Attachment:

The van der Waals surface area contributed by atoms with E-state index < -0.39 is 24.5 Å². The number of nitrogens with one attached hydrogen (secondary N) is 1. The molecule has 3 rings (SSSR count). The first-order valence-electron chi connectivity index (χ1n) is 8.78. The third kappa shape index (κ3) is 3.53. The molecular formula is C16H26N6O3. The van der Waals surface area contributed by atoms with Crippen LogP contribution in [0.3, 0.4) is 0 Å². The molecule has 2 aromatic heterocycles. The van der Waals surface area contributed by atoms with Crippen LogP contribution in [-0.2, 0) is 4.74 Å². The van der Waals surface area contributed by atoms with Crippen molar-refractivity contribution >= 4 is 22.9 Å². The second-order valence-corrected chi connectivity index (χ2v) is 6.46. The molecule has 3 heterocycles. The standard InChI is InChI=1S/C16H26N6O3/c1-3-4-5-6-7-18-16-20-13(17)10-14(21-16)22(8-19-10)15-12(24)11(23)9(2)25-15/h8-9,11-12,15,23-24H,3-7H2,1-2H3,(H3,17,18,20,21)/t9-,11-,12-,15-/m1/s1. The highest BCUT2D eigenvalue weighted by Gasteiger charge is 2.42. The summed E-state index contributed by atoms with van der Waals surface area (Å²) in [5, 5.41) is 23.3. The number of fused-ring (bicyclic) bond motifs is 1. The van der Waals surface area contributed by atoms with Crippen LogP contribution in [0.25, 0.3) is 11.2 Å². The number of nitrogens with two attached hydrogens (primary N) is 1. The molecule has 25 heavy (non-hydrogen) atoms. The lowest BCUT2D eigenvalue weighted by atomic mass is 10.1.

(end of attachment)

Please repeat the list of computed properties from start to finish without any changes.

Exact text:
The van der Waals surface area contributed by atoms with E-state index < -0.39 is 24.5 Å². The number of nitrogens with one attached hydrogen (secondary N) is 1. The molecule has 3 rings (SSSR count). The first-order valence-electron chi connectivity index (χ1n) is 8.78. The third kappa shape index (κ3) is 3.53. The molecular formula is C16H26N6O3. The van der Waals surface area contributed by atoms with Crippen LogP contribution in [0.3, 0.4) is 0 Å². The molecule has 2 aromatic heterocycles. The van der Waals surface area contributed by atoms with Crippen LogP contribution in [-0.2, 0) is 4.74 Å². The van der Waals surface area contributed by atoms with Crippen molar-refractivity contribution >= 4 is 22.9 Å². The second-order valence-corrected chi connectivity index (χ2v) is 6.46. The molecule has 3 heterocycles. The standard InChI is InChI=1S/C16H26N6O3/c1-3-4-5-6-7-18-16-20-13(17)10-14(21-16)22(8-19-10)15-12(24)11(23)9(2)25-15/h8-9,11-12,15,23-24H,3-7H2,1-2H3,(H3,17,18,20,21)/t9-,11-,12-,15-/m1/s1. The highest BCUT2D eigenvalue weighted by Gasteiger charge is 2.42. The summed E-state index contributed by atoms with van der Waals surface area (Å²) in [5, 5.41) is 23.3. The number of fused-ring (bicyclic) bond motifs is 1. The van der Waals surface area contributed by atoms with Crippen LogP contribution in [0.25, 0.3) is 11.2 Å². The number of nitrogens with two attached hydrogens (primary N) is 1. The molecule has 25 heavy (non-hydrogen) atoms. The lowest BCUT2D eigenvalue weighted by atomic mass is 10.1.